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  1. Perry Anderson: The House of Zion The fate of the Palestinians and the fortunes of Israel, after fifty years of occupation, and American and European collusion with it. Realities behind the official tropes decorating a ‘two-state solution’, and hesitations of nascent debate over a single state in the territory once ruled as a mandate by Britain.
  2. Iván Szelényi: Capitalisms After Communism A leading Hungarian sociologist revises Weber’s notion of prebendal and patrimonial regimes to classify the new capitalist orders of the former Second World. Are governments from Budapest to Beijing now converging on the same models of politicized economy?
  3. Walter Benjamin: By the Fireside The solitary reader devours the novel, and the lives of its protagonists, as fire consumes the logs in a hearth; big business casts its shadow over a fading world: a life’s meaning is grasped by reflection on its end. In a hitherto untranslated 1933 review of Arnold Bennett’s Old Wives’ Tale, Benjamin reflects on the nature of storytelling and the novel.
  4. Verónica Schild: Feminism and Neoliberalism in Latin America Verónica Schild tests Nancy Fraser’s hypothesis of an elective affinity between feminism and neoliberalism against the material and cultural realities of Latin America. Shifting meanings of liberationist strategies for women’s autonomy and popular pedagogy in an epoch of free-market economics and NGOization.
  5. Carlos Spoerhase: Seminar versus MOOC Origins of the modern academic seminar in Germany’s university system, and its contrasts with the Massive Open Online Courses that have entranced the world of commercialized higher learning.
  6. Marco D'Eramo: Dock Life The history of global capitalism as inscribed in the changing face of the port city, from the teeming harbours of sail-era Amsterdam via the industrial hoards of the Cokeport to the great abstract desert of contemporary Rotterdam’s container terminals.
  7. Sven Lütticken: Personafication The shift of artistic and activist practice towards the performance of personae. Sven Lütticken tracks the fraying limits of subjecthood through post-war action painting, Marcel Mariën’s surrealist-Blanquist parti imaginaire, the 1960s Dutch neo-avant-garde, the Invisible Committee, Rojava and artistic experiments with the political party-form.
  8. Francis Mulhern: Afterlives of the Commune Francis Mulhern on Kristin Ross, Communal Luxury. Political imaginary and afterlives of the Paris Commune.
  9. Jeffery Webber: Green Development? Jeffery Webber on Thomas Miller Klubock, La Frontera. Social and environmental history of enclosure and resistance in southern Chile.
  10. John Newsinger: The Famished Raj John Newsinger on Janam Mukherjee, Hungry Bengal. Pathbreaking study of a forgotten colonial catastrophe that claimed millions of lives.



  1. Europe, Debt, deflation and stagnation have now become the familiar economic stigmata of the EU. But what of its political distortions? A survey of the three principal—and steadily worsening—imbalances in the outcome of European integration: the oligarchic cast of its governors, the lop-sided rise of Germany, and the declining autonomy of the Union as a whole in the North Atlantic universe.
  2. Annexations, After decades of connivance with territorial seizures from Palestine to East Timor, the West rediscovers the principle of state sovereignty in Crimea. The actual record of 20th-century land grabs, and the cross-cutting geopolitical pressures bearing down on Ukraine.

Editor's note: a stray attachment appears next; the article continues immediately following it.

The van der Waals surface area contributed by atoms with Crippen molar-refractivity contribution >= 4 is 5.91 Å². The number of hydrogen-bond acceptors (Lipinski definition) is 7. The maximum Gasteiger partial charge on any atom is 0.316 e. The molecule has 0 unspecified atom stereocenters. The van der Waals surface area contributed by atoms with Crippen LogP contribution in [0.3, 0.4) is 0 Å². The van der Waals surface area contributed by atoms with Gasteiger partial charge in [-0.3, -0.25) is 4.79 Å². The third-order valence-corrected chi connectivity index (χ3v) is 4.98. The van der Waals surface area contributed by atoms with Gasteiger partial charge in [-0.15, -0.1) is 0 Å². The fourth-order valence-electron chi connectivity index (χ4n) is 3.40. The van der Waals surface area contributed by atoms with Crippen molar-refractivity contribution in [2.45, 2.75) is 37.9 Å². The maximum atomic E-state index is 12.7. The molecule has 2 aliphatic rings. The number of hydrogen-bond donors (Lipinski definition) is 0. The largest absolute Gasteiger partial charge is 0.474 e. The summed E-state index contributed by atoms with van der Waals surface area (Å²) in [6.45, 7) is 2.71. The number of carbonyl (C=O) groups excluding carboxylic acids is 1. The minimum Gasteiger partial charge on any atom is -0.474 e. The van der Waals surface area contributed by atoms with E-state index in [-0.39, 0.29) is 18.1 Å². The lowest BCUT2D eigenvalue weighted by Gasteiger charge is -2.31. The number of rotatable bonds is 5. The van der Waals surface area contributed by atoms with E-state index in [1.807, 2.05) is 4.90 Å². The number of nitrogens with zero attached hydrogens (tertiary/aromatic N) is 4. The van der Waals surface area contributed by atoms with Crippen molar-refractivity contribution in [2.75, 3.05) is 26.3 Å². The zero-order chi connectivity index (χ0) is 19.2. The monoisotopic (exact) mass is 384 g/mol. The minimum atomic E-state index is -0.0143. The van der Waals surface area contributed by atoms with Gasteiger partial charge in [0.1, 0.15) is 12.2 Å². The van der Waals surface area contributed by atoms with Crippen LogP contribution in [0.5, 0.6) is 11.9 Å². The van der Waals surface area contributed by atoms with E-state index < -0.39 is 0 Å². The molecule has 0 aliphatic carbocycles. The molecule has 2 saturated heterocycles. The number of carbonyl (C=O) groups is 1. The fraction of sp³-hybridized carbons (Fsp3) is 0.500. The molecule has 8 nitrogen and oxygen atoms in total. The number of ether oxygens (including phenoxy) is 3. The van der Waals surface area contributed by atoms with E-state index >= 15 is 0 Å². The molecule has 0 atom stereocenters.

3. 2011, Echoes of past rebellions in 2011’s global upsurge of protest. Against a backdrop of world economic slump, what forces will shape the outcome of contests between a raddled system and its emergent challengers?
  4. Arab Concatenation, From Tunis to Manama, 2011 has brought a chain-reaction of popular upheavals, in a region where imperial domination and domestic despotism have long been entwined. A call for political liberty to reconnect with social equality and Arab fraternity, in a radical new internationalism.
  5. NLR at 50, What remains of the neo-liberal order after the implosion of 2008—with what implications for a journal of the left? Notes for a future research agenda, as NLR enters its quinquagenary year.
  6. Wall Street Crisis, Against mainstream accounts, Peter Gowan argues that the origins of the global financial crisis lie in the dynamics of the New Wall Street System that has emerged since the 1980s. Contours of the Atlantic model, and implications—geopolitical, ideological, economic—of its blow-out.
  7. NPT, What are the geopolitical origins of the NPT, and what are its actual effects? Non-proliferation as nuclear privilege of the few, weapon of intimidation of the one, submission of the many—and its impact on the peace movement.
  8. Afghanistan, Reasons for the West’s stalemate in Afghanistan sought neither in lack of troops and imperial treasure, nor in Pakistani obstruction, but in the very nature of the occupation regime. Tariq Ali on the actual results of ‘state-building’ in the Hindu Kush, as a broken country is subjected to the combined predations of NGOs and NATO.
  9. Concert of Powers, A reckoning of global shifts in political and economic relations, with China emerging as new workshop of the world and US power, rationally applied elsewhere, skewed by Israeli interests in the Middle East. Oppositions to it gauged, along with theoretical visions that offer exits from the perpetual free-market present.
  10. Force and Consent As war looms again in the Middle East, what are the aims of the Republican Administration, and how far do they mark a break in the long-term objectives of US global strategy? The changing elements of American hegemony in the post-Cold War world.
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